During my last trip into my local beer store, I wasn’t looking for a porter. Honestly, I am never looking for a porter. I guess I’ve just had too many let downs, too many hopefuls that just couldn’t quite get me excited about the style. Well, last night I enjoyed an unbelievable barrel aged Baltic Porter from Arcadia Ales and tonight, one of the same style from Finland.

In that trip where I unintentionally walked out with a bag half full of porters, I was instructed that this brew from Sinebrychoff (pronounced sin-eh-brick-off) was the best import porter in the store. My natural skepticism was soon stifled. If the pour was to be any indication, I was in for a real treat. It came out of the bottle reluctantly, the viscous liquid clinging to the bottle before falling into my glass. It stirred against itself, causing a practically waterfall type visual, the bubble from the head disappearing slowly, causing the liquid body to grow.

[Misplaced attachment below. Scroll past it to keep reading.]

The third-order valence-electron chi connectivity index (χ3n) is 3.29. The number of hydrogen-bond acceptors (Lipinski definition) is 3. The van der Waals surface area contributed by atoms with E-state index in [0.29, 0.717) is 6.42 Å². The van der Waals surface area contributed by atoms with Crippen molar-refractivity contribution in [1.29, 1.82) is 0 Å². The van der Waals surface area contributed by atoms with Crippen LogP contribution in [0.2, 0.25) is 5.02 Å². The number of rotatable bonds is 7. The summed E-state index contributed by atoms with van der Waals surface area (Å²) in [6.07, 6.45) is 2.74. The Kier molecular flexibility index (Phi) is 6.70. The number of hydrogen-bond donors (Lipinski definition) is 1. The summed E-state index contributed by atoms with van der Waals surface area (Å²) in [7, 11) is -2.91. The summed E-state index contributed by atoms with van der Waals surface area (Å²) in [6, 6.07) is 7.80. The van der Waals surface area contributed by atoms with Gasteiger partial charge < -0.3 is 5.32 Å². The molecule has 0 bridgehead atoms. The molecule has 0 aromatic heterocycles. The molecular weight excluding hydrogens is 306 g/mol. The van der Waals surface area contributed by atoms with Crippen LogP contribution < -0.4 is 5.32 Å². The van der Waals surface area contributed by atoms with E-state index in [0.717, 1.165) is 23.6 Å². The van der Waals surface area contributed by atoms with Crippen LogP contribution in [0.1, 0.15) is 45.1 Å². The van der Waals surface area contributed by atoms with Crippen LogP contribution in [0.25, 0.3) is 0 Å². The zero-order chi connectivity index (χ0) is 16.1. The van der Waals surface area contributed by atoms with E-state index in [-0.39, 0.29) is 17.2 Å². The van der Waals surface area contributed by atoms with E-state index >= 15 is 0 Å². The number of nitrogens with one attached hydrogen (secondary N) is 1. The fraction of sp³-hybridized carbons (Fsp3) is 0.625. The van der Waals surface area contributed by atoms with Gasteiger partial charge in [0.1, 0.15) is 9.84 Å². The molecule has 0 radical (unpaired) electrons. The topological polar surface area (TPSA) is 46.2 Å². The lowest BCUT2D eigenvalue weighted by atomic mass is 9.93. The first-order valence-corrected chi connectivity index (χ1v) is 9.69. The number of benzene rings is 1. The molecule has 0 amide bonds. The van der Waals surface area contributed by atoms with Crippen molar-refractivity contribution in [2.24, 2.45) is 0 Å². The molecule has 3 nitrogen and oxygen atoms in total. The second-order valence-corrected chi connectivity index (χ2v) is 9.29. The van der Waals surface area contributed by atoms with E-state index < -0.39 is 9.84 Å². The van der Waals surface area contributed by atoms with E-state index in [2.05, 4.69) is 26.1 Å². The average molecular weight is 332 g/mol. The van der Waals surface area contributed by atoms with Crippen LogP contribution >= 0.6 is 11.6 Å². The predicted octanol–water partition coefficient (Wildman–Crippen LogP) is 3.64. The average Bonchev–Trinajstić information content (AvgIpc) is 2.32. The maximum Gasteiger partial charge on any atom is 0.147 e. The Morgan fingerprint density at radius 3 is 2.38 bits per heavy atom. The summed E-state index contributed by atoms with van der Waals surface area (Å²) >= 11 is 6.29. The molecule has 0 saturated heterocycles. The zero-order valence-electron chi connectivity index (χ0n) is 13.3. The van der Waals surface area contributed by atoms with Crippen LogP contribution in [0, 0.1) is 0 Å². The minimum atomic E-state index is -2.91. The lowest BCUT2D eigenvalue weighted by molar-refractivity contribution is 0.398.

It smelled a mystical blend of sweetness and malt. Practically in perfect balance, these two scents were not overpowering but solid. This is what a porter should smell like. The head had settled down, but ended as a tan ayer of whip cream-like thickness. It made me want to scoop it out in spoonfuls, like a malty dollop of ice cream.

I suspected a smoothness and it was definitely that. There was a long, heavy linger on the finish of roasty, burnt malts. Preceding the memorable finish was a blend of dark fruit, brown sugar, earthiness, and a warming alcohol. The flavors were distinct, standing on their own, but in the same breath they blended to become a sum that was larger than their individual parts.

Ok, Mr. Beer Guy, you were right. This imported Baltic Porter is pretty dang good.